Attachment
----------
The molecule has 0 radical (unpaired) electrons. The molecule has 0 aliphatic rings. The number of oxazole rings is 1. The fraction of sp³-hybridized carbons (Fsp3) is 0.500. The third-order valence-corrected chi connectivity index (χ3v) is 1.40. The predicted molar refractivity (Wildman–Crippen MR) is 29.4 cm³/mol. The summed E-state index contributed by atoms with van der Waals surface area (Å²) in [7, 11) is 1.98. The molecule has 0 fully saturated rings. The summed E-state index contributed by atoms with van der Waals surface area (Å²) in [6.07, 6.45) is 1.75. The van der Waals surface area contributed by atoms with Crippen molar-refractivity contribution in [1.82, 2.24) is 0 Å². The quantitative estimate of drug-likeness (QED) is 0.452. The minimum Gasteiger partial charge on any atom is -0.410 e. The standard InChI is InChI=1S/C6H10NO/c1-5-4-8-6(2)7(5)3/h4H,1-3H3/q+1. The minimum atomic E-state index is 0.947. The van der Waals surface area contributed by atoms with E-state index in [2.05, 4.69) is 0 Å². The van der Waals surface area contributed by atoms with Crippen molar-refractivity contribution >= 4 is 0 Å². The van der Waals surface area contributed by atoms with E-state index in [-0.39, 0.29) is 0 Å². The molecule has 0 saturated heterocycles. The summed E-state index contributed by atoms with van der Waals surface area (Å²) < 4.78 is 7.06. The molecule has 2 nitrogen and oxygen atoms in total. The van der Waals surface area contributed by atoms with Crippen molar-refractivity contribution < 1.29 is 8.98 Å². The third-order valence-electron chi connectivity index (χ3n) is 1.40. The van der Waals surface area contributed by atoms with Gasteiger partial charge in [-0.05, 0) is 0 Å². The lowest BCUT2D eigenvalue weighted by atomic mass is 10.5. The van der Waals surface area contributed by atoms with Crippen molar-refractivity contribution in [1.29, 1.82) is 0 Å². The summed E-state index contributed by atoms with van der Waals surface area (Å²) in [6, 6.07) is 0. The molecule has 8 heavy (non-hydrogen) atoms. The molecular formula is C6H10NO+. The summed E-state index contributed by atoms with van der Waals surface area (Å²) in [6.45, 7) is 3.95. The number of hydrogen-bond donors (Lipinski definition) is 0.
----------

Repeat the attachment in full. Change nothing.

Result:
The molecule has 0 radical (unpaired) electrons. The molecule has 0 aliphatic rings. The number of oxazole rings is 1. The fraction of sp³-hybridized carbons (Fsp3) is 0.500. The third-order valence-corrected chi connectivity index (χ3v) is 1.40. The predicted molar refractivity (Wildman–Crippen MR) is 29.4 cm³/mol. The summed E-state index contributed by atoms with van der Waals surface area (Å²) in [7, 11) is 1.98. The molecule has 0 fully saturated rings. The summed E-state index contributed by atoms with van der Waals surface area (Å²) in [6.07, 6.45) is 1.75. The van der Waals surface area contributed by atoms with Crippen molar-refractivity contribution in [1.82, 2.24) is 0 Å². The quantitative estimate of drug-likeness (QED) is 0.452. The minimum Gasteiger partial charge on any atom is -0.410 e. The standard InChI is InChI=1S/C6H10NO/c1-5-4-8-6(2)7(5)3/h4H,1-3H3/q+1. The minimum atomic E-state index is 0.947. The van der Waals surface area contributed by atoms with E-state index in [2.05, 4.69) is 0 Å². The van der Waals surface area contributed by atoms with Crippen molar-refractivity contribution >= 4 is 0 Å². The van der Waals surface area contributed by atoms with E-state index in [-0.39, 0.29) is 0 Å². The molecule has 0 saturated heterocycles. The summed E-state index contributed by atoms with van der Waals surface area (Å²) < 4.78 is 7.06. The molecule has 2 nitrogen and oxygen atoms in total. The van der Waals surface area contributed by atoms with Crippen molar-refractivity contribution < 1.29 is 8.98 Å². The third-order valence-electron chi connectivity index (χ3n) is 1.40. The van der Waals surface area contributed by atoms with Gasteiger partial charge in [-0.05, 0) is 0 Å². The lowest BCUT2D eigenvalue weighted by atomic mass is 10.5. The van der Waals surface area contributed by atoms with Crippen molar-refractivity contribution in [1.29, 1.82) is 0 Å². The summed E-state index contributed by atoms with van der Waals surface area (Å²) in [6, 6.07) is 0. The molecule has 8 heavy (non-hydrogen) atoms. The molecular formula is C6H10NO+. The summed E-state index contributed by atoms with van der Waals surface area (Å²) in [6.45, 7) is 3.95. The number of hydrogen-bond donors (Lipinski definition) is 0.